Once in office, Croesus invaded his neighbors, straight away. Specifically he attacked the Ephesians, because they handy, on some pretext Herodotus doesn’t bother to report. He attacked other city-states one after another, each time finding some excuse that put him in the right. Some of these pretexts were pretty flimsy, but the various city-states declined to unite and repel his invasion, instead just letting him take them down one by one.
During Croesus’s naval buildup (so he could conquer all the islands) either Bias of Priene or Pittacos of Mytilene visited his capital Sardis and warned him about an army of ten thousand cavalry, out on the islands, ready to repel his invasion and then counter-invade Lydia and occupy Sardis to boot.
“Crap,” said Croesus, and made peace with the islanders. Whether the islanders actually had an army of ten thousand cavalry Herodotus doesn’t say. But in this way his campaign of conquest ended, and he launched a campaign of nation-building and retrenchment in his occupied territories.
Solon of Athens, aka Solon the Lawgiver, came to visit one day. Solon had drafted Athens’s first code of laws and then left the city before anyone could talk him into editing them. Croesus was excited to host this statesman, and gave him all kinds of VIP tours of Sardis. At the close of one such tour, Croesus observed that Solon was a wise man.
“Reasonably wise, sure,” Solon responded cautiously.
“And you’ve seen a lot, all this traveling you’ve been doing.”
“Some amount of travel, yes.”
“So tell me: who’s the happiest man?” Croesus cleared his throat and pointed to himself, supposing that he himself was the happiest of men.
Solon didn’t take that bait, however. “The happiest man was my late friend Tellos of Athens, who was medium-rich, enjoyed life in a prosperous city-state, heroically defended his city against invaders, and buried with honors after he fell in battle.”
“Huh.” Croesus didn’t much care for this answer. “Who’s second-happiest, then? It’s me, right?”
“Nah. Second-happiest would be the brothers Cleobis and Biton of Argos. They were athletes, who died hauling a cart for a religious parade. Everyone saw them die very heroically, right there on the parade route! They made some statues to honor them.”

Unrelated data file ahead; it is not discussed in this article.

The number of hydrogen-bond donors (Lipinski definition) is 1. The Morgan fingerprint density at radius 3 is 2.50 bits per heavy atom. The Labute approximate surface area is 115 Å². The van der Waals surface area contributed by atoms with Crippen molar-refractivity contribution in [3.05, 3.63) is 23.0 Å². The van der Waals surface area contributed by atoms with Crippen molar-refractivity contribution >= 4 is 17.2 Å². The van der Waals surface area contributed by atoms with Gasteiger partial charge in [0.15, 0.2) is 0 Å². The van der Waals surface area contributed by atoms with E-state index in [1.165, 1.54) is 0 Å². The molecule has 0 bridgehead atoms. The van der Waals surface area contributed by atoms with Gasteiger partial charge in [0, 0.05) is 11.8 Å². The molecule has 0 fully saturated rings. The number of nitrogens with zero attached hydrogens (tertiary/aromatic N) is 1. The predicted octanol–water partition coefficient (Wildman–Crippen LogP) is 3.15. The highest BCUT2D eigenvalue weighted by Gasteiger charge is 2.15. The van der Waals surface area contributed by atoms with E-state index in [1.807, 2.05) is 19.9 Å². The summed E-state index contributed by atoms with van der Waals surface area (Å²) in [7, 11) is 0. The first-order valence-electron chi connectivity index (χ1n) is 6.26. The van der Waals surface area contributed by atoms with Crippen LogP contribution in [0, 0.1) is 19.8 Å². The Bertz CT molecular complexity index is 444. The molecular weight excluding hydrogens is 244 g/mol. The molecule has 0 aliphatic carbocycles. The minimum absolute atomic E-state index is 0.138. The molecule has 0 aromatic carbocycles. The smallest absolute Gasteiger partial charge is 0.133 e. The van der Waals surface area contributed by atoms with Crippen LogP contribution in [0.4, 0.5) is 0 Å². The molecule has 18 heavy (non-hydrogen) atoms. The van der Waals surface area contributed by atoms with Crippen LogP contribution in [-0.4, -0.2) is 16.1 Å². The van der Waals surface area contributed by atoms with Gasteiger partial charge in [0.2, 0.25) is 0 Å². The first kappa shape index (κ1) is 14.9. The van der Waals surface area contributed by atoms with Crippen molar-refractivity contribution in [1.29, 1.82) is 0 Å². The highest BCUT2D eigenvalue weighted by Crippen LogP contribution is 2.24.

Croesus scowled. “Listen, buddy, I don’t know if you picked up on it but I was fishing for you to call me happy. What’s up with you not calling me happy?”
“Call no man happy until he is dead,” replies Solon, after listing off some dodgy statistics about lifespan that I think Herodotus cribbed from an ancient Greek actuarial table. “All kinds of dreadful things might happen in a man’s lifetime; you can’t judge whether his life is a pleasant one until it’s over. For many very wealthy men are not happy, while many who have but a moderate living are fortunate. In truth the very rich man who is not happy has two advantages only as compared with the poor man who is fortunate, whereas this latter has many as compared with the rich man who is not happy. Advantage one: the rich man can buy nicer things. Whoop de doo. We live in the Hellenic period; there is not much to buy. No amount of money that can buy an air conditioner, a bottle of vodka, a DVD player, or a car. Advantage two, the rich man has a better shot at recovering from some kind of catastrophe, like a fire or something. That’s a legit advantage, but we’ve established that we’re comparing him to a poor man who is happy, and the happy poor man has a big pile of advantages over the unhappy rich man.”
“That’s it! Out of my kingdom!” And Croseus kicked Solon out of Lydia, for making such a cogent argument that Croesus felt dumb.